I borrowed from it as appears from the Law of the
Twelve Tables at Athensv which was subsequently d
by the Romans For proof which is incontestable
he refers to Josephm Then he continues
But this law is of all others the most severe and
rigorous in all that relates to the observance of their
religion binding this people so as to keep them tt
their obligations and that in a multitude of special
and irritating observances and these under pain of
death So that truly it is astounding that it has ever
been preserved with such constancy and for so many
years by a people so rebellious and impatient while
all other states from time to time have changed their
laws although in many ways more easy The book in
which this law the first of all laws is contained is
itself the most ancient book in the world Homer
Hesiod and others being some 600 oij 700 years more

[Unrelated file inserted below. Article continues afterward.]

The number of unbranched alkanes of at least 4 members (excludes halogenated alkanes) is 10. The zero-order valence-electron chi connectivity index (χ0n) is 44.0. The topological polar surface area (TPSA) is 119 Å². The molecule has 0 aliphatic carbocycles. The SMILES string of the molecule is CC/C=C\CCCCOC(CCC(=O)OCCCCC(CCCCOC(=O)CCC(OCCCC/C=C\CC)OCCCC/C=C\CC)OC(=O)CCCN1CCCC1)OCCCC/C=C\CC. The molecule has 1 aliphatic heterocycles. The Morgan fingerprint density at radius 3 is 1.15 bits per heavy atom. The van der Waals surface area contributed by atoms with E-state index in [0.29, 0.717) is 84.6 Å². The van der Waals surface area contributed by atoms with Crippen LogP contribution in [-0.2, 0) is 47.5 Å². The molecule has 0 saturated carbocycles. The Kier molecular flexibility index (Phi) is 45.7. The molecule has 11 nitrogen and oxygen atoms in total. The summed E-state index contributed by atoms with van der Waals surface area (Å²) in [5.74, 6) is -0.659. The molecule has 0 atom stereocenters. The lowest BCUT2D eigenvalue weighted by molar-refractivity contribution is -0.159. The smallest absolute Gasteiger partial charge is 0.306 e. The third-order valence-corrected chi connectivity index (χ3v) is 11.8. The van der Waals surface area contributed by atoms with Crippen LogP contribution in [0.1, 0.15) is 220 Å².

modern
In all his writings when directing attention to the
Israelites Pascal found ample evidence of the inter
positions of divine providence and their supernatural
place in the world The law of Moses entrusted to their
charge they zealously guard protect and preserve and
even love Visibly he writes they ire a people ex
pressly formed to serve as witnesses to the Messias
They carry the books with them andlove thorn and
do not know their meaning And all this was fore
told that the judgments of God should be confided
to them but as a book scaled up Pascal here l has
reference to the prophecy of Isaias xxix 2 Then he
adds The more I examine them the more truths I
find in that which went before and in that which fol
lowed s ° I find this chain
this religion alto
gether divine in its authority in its duration in its
perpetuity in its morality in its doctrine in its re
sults
Firm and strong in their faith which when con
trasted with the vagaries inconsistencies and abomina
tions of those who separated from the synagogue ap
peals to reason their religion revealed to Adam pre
sents the divine element at every turn of lifo for 4000
years To it the Christian law had nothing to add
beyond the fulfillment of the promises made by God to
the patriarchs and prophets
St Paul after his conversion when preaching to
the Hebrews dwelt specially on this point namely that
their faith for which their fathers made bo many
sacrifices without its fulfillment would be vain His
l